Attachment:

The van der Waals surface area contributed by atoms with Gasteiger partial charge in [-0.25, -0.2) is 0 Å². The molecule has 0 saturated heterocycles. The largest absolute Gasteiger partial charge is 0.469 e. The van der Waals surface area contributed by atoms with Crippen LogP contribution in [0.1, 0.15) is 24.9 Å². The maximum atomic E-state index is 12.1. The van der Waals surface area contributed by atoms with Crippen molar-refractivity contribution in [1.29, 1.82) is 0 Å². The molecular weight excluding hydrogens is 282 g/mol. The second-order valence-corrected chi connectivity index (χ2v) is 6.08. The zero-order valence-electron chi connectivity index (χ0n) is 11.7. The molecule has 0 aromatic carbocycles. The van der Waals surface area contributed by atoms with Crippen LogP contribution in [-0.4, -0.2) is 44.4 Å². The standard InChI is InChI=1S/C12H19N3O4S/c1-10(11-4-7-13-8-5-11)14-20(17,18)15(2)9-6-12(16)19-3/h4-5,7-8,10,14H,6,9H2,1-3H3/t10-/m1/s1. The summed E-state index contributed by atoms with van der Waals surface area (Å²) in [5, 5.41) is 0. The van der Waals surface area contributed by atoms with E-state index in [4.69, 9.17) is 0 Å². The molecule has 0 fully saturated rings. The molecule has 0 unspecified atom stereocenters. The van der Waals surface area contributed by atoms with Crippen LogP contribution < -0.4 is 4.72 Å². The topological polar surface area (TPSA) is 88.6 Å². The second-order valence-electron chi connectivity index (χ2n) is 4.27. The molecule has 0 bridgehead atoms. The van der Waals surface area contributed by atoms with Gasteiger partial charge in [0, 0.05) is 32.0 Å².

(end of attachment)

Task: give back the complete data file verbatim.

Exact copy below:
The van der Waals surface area contributed by atoms with Gasteiger partial charge in [-0.25, -0.2) is 0 Å². The molecule has 0 saturated heterocycles. The largest absolute Gasteiger partial charge is 0.469 e. The van der Waals surface area contributed by atoms with Crippen LogP contribution in [0.1, 0.15) is 24.9 Å². The maximum atomic E-state index is 12.1. The van der Waals surface area contributed by atoms with Crippen molar-refractivity contribution in [1.29, 1.82) is 0 Å². The molecular weight excluding hydrogens is 282 g/mol. The second-order valence-corrected chi connectivity index (χ2v) is 6.08. The zero-order valence-electron chi connectivity index (χ0n) is 11.7. The molecule has 0 aromatic carbocycles. The van der Waals surface area contributed by atoms with Crippen LogP contribution in [-0.4, -0.2) is 44.4 Å². The standard InChI is InChI=1S/C12H19N3O4S/c1-10(11-4-7-13-8-5-11)14-20(17,18)15(2)9-6-12(16)19-3/h4-5,7-8,10,14H,6,9H2,1-3H3/t10-/m1/s1. The summed E-state index contributed by atoms with van der Waals surface area (Å²) in [5, 5.41) is 0. The van der Waals surface area contributed by atoms with E-state index in [4.69, 9.17) is 0 Å². The molecule has 0 fully saturated rings. The molecule has 0 unspecified atom stereocenters. The van der Waals surface area contributed by atoms with Crippen LogP contribution < -0.4 is 4.72 Å². The topological polar surface area (TPSA) is 88.6 Å². The second-order valence-electron chi connectivity index (χ2n) is 4.27. The molecule has 0 bridgehead atoms. The van der Waals surface area contributed by atoms with Gasteiger partial charge in [0, 0.05) is 32.0 Å².